This year’s party was held last Friday (Sept. 2) with 41 excited participants crowding around the check-out counter chattering loudly. We had three flavors of ice cream, two flavors of syrup, whipped cream, and five different candy/cookie/nut toppings for students to choose from. Two of our other related arts teachers helped me serve and my assistant took pictures.
(Normally I would have a couple of faithful parents involved, but this year our newly unified school district is requiring SLED background checks on anyone wishing to volunteer in our schools. To date only two of my regulars have filled out applications, and neither has received the results of the investigation yet.)
Now, maybe 41 students isn’t a large number, compared to our total enrollment of 762 students. But I’m encouraged that since I started doing this in 2008, the number of participants has approximately doubled each year. If this trend continues, we’ll have outgrown the library by next year, and we’ll need to move our celebration into the cafeteria! Hooray!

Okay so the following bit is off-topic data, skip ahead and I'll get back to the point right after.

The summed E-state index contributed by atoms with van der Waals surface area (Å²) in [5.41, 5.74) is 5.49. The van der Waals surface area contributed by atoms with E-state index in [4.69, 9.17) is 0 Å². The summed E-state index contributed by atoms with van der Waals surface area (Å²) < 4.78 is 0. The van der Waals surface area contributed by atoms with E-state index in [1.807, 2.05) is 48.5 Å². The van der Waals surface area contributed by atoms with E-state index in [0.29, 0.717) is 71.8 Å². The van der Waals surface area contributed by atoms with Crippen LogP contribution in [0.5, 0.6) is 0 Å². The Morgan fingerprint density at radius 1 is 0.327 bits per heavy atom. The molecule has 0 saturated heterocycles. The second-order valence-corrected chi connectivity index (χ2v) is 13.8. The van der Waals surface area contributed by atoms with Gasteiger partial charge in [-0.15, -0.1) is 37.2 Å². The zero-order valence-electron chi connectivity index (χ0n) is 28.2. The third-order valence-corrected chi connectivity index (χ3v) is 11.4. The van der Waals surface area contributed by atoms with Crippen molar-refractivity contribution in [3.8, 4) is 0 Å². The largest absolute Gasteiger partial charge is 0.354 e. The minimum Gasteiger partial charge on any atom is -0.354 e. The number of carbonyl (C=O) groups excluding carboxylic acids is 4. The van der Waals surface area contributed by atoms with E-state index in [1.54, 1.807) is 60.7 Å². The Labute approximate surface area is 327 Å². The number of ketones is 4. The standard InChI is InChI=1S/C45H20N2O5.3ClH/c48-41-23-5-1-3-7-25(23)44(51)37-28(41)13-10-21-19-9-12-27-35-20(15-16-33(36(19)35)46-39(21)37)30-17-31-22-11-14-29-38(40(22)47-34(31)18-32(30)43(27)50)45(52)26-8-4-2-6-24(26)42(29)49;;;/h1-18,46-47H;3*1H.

Here’s the Animoto video I posted on my Library page:
In my last post I was examining what David Warlick has to say about integrating technology into the classroom in his book Redefining Literacy 2.0 and I quoted him as saying, “Educators should seek to integrate literacy, rather than integrate technology.” So what does David mean when he uses the term literacy? Well, his entire book is devoted to what he believes literacy looks like right now, but he boils it down to its simplest form by saying this: “Literacy comprises those skills involved in using information to accomplish goals.” He also says “that perhaps the best thing we can be teaching our students today is how to teach themselves (how to learn what they need to know, to do what they need to do),” and “that the literacy habits we want them to develop are actually learning literacies.”
Well, I must say, this is exactly what we school library media specialists have been doing for years! Our speciality is categorizing, storing, searching, evaluating, synthesizing, organizing, and communicating information, whether online or in print! And our primary goal is to equip students to do it, too! From the American Association of School Librarians web page entitled Information Literacy:
AASL provides leadership for the development of dynamic, student-centered school library media programs. These programs help ensure that students master the information literacy skills needed to be discerning consumers and creative producers of information and ideas.